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Fieldwork experience with ORCA, UK

Gemma Rae

Faculty: Science and Engineering
School: Life Sciences
Course: MSc Animal Behaviour: Applications for Conservation
Category: Animal sciences

22 September 2023

MSc Animal Behaviour student Gemma shares her experience of joining the ORCA survey in Portsmouth, to collect data on marine mammals.


After returning from the Bottlenose Dolphin Research Institute and spending most of the summer working on my thesis, I have felt more motivated than ever to pursue a career in marine conservation. My fascination with cetaceans led me to join ORCA’s marine mammal surveyor network so that I could contribute towards their vital data collection efforts, and to experience fieldwork at sea.

Venturing into marine conservation

Front cover of the book, Field guide to Whales, Dolphins and Porpoises

The day finally arrived for my first ORCA survey on the Portsmouth to Caen ferry route. After a very warm greeting from the other team members, we boarded the ferry and awaited instructions from the crew. It felt somewhat surreal to be up on the bridge for the survey and I wondered what species we might be lucky enough to see. I had been brushing up on my cetacean ID skills in the run up to the survey using the beautifully illustrated and very informative field guide by Mark Carwardine.

Learning and purpose

It was really interesting learning about the methods used for ORCA surveys and finding out about the essential work that they do to protect cetaceans from anthropogenic threats. I really enjoyed the experience of surveying from a large vessel out on the open ocean. As I was scanning the sea surface, I watched the sunlight dance across the water and imagined the wonderful creatures hidden beneath the surface. I felt a sense of clarity and true purpose in that moment. As I was looking out across the ocean, I felt with absolute certainty that my true calling in life was to work in marine conservation.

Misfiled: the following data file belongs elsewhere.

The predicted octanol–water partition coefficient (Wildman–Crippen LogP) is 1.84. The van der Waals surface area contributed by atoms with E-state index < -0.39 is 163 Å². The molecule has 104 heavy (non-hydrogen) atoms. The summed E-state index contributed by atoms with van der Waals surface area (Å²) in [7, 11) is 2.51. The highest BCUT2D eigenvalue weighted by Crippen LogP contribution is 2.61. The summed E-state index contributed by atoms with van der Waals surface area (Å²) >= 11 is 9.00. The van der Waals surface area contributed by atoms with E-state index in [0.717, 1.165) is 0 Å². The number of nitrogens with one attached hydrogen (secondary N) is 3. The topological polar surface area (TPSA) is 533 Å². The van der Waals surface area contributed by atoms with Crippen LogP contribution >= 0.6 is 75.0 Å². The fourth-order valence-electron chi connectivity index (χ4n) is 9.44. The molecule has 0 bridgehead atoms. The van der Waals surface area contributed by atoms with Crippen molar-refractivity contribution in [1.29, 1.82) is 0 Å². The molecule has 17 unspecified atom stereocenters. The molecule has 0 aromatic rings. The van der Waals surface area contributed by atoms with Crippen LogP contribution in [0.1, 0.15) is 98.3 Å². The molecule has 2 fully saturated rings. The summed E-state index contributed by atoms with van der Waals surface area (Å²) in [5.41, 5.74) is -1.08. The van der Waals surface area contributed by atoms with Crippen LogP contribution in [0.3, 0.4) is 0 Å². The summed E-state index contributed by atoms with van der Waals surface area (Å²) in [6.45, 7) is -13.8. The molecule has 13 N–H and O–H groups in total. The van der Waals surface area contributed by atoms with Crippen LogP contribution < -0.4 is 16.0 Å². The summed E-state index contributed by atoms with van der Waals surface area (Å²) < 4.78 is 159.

The first ORCA survey

Despite near perfect visibility and weather conditions, I did not spot any cetaceans and this particular route can be variable in terms of sightings. One of the other ORCA members caught a brief glimpse of what appeared to be a Harbour porpoise and another unidentified species. You really have to be quick to spot such fast moving animals, especially from afar! Even though I didn’t see any this time around, it was such an enjoyable experience and a great opportunity to meet like-minded people who all shared a love of cetaceans, and I am very excited to apply for next season’s surveys!  

Reflecting on my academic journey

As my time at ARU is sadly coming to an end with my thesis deadline coming up this week, I have been reflecting on how much the course has helped me develop personally and professionally. One of many aspects of the Animal Behaviour: Applications for Conservation MSc I have really enjoyed is being given the freedom to explore my own personal interests within the topics covered in each module. I have felt so much support and encouragement from the academic staff here to pursue what I am passionate about throughout the year. As I have always been captivated by cetaceans, the course has enabled me to acquire a very good breadth and depth of knowledge by allowing me to tailor my assignments to cover a range of topics related to their behaviour and conservation. The skills and knowledge I have gained have prepared me so well for a range of possible future career and further study options.

Final thoughts

I have met so many amazing people this year and can’t believe how quickly the time has gone. Applying to study the course at ARU has been the best decision I could have made to make a career change into a field that I genuinely care about.  

Explore ARU

Gemma studies MSc Animal Behaviour at ARU in Cambridge. Find out more about this, and other degree courses, at one of our Open Days.


The views expressed here are those of the individual and do not necessarily represent the views of Anglia Ruskin University. If you've got any concerns please contact us.